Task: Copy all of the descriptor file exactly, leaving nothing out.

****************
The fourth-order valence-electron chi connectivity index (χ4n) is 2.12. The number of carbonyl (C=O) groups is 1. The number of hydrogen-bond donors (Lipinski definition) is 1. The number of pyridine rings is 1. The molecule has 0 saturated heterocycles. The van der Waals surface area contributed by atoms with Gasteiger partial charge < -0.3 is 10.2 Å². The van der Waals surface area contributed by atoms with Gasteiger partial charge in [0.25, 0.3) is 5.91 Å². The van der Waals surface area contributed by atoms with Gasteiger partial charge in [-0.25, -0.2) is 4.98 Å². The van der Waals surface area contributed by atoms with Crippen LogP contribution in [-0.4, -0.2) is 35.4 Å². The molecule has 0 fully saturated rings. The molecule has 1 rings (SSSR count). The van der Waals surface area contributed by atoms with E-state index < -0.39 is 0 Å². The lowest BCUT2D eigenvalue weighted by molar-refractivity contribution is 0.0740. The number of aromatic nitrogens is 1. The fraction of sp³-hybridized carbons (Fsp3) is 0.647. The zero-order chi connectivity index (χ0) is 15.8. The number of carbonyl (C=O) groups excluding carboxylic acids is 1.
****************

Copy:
The fourth-order valence-electron chi connectivity index (χ4n) is 2.12. The number of carbonyl (C=O) groups is 1. The number of hydrogen-bond donors (Lipinski definition) is 1. The number of pyridine rings is 1. The molecule has 0 saturated heterocycles. The van der Waals surface area contributed by atoms with Gasteiger partial charge < -0.3 is 10.2 Å². The van der Waals surface area contributed by atoms with Gasteiger partial charge in [0.25, 0.3) is 5.91 Å². The van der Waals surface area contributed by atoms with Gasteiger partial charge in [-0.25, -0.2) is 4.98 Å². The van der Waals surface area contributed by atoms with Crippen LogP contribution in [-0.4, -0.2) is 35.4 Å². The molecule has 0 fully saturated rings. The molecule has 1 rings (SSSR count). The van der Waals surface area contributed by atoms with E-state index < -0.39 is 0 Å². The lowest BCUT2D eigenvalue weighted by molar-refractivity contribution is 0.0740. The number of aromatic nitrogens is 1. The fraction of sp³-hybridized carbons (Fsp3) is 0.647. The zero-order chi connectivity index (χ0) is 15.8. The number of carbonyl (C=O) groups excluding carboxylic acids is 1.